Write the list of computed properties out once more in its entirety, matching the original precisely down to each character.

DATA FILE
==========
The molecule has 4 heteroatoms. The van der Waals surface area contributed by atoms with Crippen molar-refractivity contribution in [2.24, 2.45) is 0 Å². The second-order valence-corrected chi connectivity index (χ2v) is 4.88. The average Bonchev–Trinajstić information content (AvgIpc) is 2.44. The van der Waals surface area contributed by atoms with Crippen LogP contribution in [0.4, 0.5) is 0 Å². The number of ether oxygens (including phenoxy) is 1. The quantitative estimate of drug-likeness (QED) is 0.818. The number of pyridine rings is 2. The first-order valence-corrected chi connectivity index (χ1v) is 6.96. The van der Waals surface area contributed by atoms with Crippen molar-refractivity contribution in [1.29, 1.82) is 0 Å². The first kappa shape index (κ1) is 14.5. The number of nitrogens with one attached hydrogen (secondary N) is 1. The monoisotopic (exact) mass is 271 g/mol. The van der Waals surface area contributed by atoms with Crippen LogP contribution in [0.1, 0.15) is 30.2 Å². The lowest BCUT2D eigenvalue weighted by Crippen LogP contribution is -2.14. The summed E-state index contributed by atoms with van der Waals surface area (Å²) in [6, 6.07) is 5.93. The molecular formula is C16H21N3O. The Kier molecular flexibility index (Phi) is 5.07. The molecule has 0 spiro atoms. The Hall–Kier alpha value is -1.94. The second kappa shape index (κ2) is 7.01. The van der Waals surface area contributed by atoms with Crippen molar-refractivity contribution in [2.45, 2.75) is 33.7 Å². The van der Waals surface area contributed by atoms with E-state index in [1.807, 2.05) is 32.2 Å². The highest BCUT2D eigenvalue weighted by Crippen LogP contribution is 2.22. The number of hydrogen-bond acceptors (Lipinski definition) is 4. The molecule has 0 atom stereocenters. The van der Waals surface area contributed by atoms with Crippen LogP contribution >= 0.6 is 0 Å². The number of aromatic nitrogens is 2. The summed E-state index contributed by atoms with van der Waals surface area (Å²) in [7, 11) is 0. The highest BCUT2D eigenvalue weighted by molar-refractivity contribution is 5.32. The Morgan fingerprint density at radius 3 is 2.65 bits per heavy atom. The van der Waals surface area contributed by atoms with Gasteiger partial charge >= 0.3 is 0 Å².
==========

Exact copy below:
The molecule has 4 heteroatoms. The van der Waals surface area contributed by atoms with Crippen molar-refractivity contribution in [2.24, 2.45) is 0 Å². The second-order valence-corrected chi connectivity index (χ2v) is 4.88. The average Bonchev–Trinajstić information content (AvgIpc) is 2.44. The van der Waals surface area contributed by atoms with Crippen LogP contribution in [0.4, 0.5) is 0 Å². The number of ether oxygens (including phenoxy) is 1. The quantitative estimate of drug-likeness (QED) is 0.818. The number of pyridine rings is 2. The first-order valence-corrected chi connectivity index (χ1v) is 6.96. The van der Waals surface area contributed by atoms with Crippen molar-refractivity contribution in [1.29, 1.82) is 0 Å². The first kappa shape index (κ1) is 14.5. The number of nitrogens with one attached hydrogen (secondary N) is 1. The monoisotopic (exact) mass is 271 g/mol. The van der Waals surface area contributed by atoms with Crippen LogP contribution in [0.1, 0.15) is 30.2 Å². The lowest BCUT2D eigenvalue weighted by Crippen LogP contribution is -2.14. The summed E-state index contributed by atoms with van der Waals surface area (Å²) in [6, 6.07) is 5.93. The molecular formula is C16H21N3O. The Kier molecular flexibility index (Phi) is 5.07. The molecule has 0 spiro atoms. The Hall–Kier alpha value is -1.94. The second kappa shape index (κ2) is 7.01. The van der Waals surface area contributed by atoms with Crippen molar-refractivity contribution in [2.45, 2.75) is 33.7 Å². The van der Waals surface area contributed by atoms with E-state index in [1.807, 2.05) is 32.2 Å². The highest BCUT2D eigenvalue weighted by Crippen LogP contribution is 2.22. The number of hydrogen-bond acceptors (Lipinski definition) is 4. The molecule has 0 atom stereocenters. The van der Waals surface area contributed by atoms with Crippen LogP contribution >= 0.6 is 0 Å². The number of aromatic nitrogens is 2. The summed E-state index contributed by atoms with van der Waals surface area (Å²) in [7, 11) is 0. The highest BCUT2D eigenvalue weighted by molar-refractivity contribution is 5.32. The Morgan fingerprint density at radius 3 is 2.65 bits per heavy atom. The van der Waals surface area contributed by atoms with Gasteiger partial charge >= 0.3 is 0 Å².